Cataloguing and more on a work placement at the RAS
We are pleased to publish below a post by Jamie Stokes, who recently completed a work placement at the Society as part of his Master’s Degree in Library and Information Studies.
Work Placement at the Royal Asiatic Society
As part of the Library and Information Studies MA, which I’m currently undertaking at UCL, every full-time student has to carry out a two week work placement. After specifying that I wanted to gain some more experience in a Special Collections setting, I was lucky enough to be assigned to the library of the Royal Asiatic Society, where I have worked for the last two weeks, gaining a wealth of experience and broadening my horizons.
Before I arrived, Ed, the librarian, sent me a schedule of activities he’d put together to give me the broadest possible experience. One look at this was enough to assuage any possible doubts that such a short placement couldn’t afford me much opportunity to learn about and engage in the library’s activities in any meaningful way. This involvement ranged from a number of talks with Ed, and Nancy, the archivist, on matters as diverse as digital collections, outreach and engagement, and professional development; to being able to sit in on a visiting class from the School of Oriental and African Studies on interpreting Malay manuscripts; and observing a team discussing the practicalities of digitising the Thomas Manning Archive, acquired by the RAS in 2015.
When I arrived on my first day, I was given a warm greeting by Ed, who gave me a tour of the Society and told me a bit of its history. It wasn’t long before I met Alison, the Society’s Director, emerging from a lift carrying large, framed works of art, which had just returned from a period on loan to the Tate. Thus it was, after a brief discussion about which pictures merited being displayed where, that my first official job at the RAS was to assist Ed in hanging a large drawing of a gopuram on a wall in the Society’s lecture room. In a brief sociological survey of two, it may be established that DIY is not high on the list of skills attributed to those in the field of librarianship. Nonetheless, the job was concluded (mostly by Ed), and so far the sounds of a loud crash have been blessedly absent.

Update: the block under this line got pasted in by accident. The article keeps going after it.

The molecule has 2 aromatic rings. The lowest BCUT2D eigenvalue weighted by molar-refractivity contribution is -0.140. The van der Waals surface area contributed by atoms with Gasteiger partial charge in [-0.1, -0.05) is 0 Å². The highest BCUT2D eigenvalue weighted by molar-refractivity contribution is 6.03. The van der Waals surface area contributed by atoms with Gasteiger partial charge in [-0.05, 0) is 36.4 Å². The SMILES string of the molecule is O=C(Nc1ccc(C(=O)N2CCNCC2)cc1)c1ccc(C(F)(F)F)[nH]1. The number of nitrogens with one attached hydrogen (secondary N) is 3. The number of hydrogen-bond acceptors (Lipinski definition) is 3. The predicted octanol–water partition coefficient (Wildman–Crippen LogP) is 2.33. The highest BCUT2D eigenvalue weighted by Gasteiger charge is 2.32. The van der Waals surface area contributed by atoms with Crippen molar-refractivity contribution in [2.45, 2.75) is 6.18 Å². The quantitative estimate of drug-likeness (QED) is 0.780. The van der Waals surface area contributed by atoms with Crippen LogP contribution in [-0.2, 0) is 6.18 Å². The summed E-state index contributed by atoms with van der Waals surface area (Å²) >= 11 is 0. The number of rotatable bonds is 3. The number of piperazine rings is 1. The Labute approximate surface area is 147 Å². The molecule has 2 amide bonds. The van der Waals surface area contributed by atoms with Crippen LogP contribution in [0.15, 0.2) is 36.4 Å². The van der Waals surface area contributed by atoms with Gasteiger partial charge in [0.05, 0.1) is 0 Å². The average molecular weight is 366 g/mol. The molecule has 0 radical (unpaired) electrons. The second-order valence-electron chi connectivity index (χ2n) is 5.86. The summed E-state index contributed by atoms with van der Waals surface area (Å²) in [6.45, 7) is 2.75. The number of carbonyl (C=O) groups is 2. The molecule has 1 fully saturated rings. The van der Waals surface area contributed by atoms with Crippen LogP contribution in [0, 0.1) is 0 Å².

One of the first things I noticed, coming into the RAS, was the small size of the team (Ed and Nancy are the only staff specifically working in the library, though regular teams of hardworking volunteers help out). One of the things I noticed very soon after was the miraculous amount of work this team of two carries out between them. That Ed was willing and able to take time out of his million and one other jobs throughout my two weeks to discuss professional development, the physical and digital collections of the RAS, outreach and engagement, etc., shows the dedication and efficiency that seems to be the general ethic of the team.
Whilst on my placement I had the opportunity to work on a project which I could make my own. This consisted of two parts. First, I began work cataloguing a series of nineteenth century tracts, which consisted of roughly ten items bound into single volumes (each item needing a catalogue entry). As my prior cataloguing experience was pretty minimal, this was fairly challenging, especially as the material was not always straightforward (some items were entirely in Latin, German or French, and more than one had a healthy dash of Arabic or Sanskrit thrown in, providing some difficulty when it came to determining the document’s subject, whilst many were missing basic information such as date of publication). Luckily, Ed was on hand to answer any questions about the correct way to describe folded leaves of plates, or to look up obscure Prussian emperors to establish whether they could be assigned as a subject heading to the catalogue record.
The second aspect of my project was putting together a series of notes so that any volunteers who might continue cataloguing the tracts would have a ready-made set of instructions. Although I think Ed probably only wanted a quick handy guide of a few pages, I got somewhat carried away and ended up with 26 pages, including nearly as many screenshots. That I was able to practice cataloguing, and fortify my new knowledge by creating a guide, was extremely rewarding, and I was very pleased to be able to leave something behind me which will hopefully prove useful in future.
Overall then, I had a fascinating couple of weeks, and met some lovely people to boot. The collections were wonderful to see first hand (I had never seen palm leaf manuscripts before, and many of the other items in the collection, not to mention the various artworks and sculptures around the building, were well worth careful observation). My only complaint is that my two weeks were up far too quickly.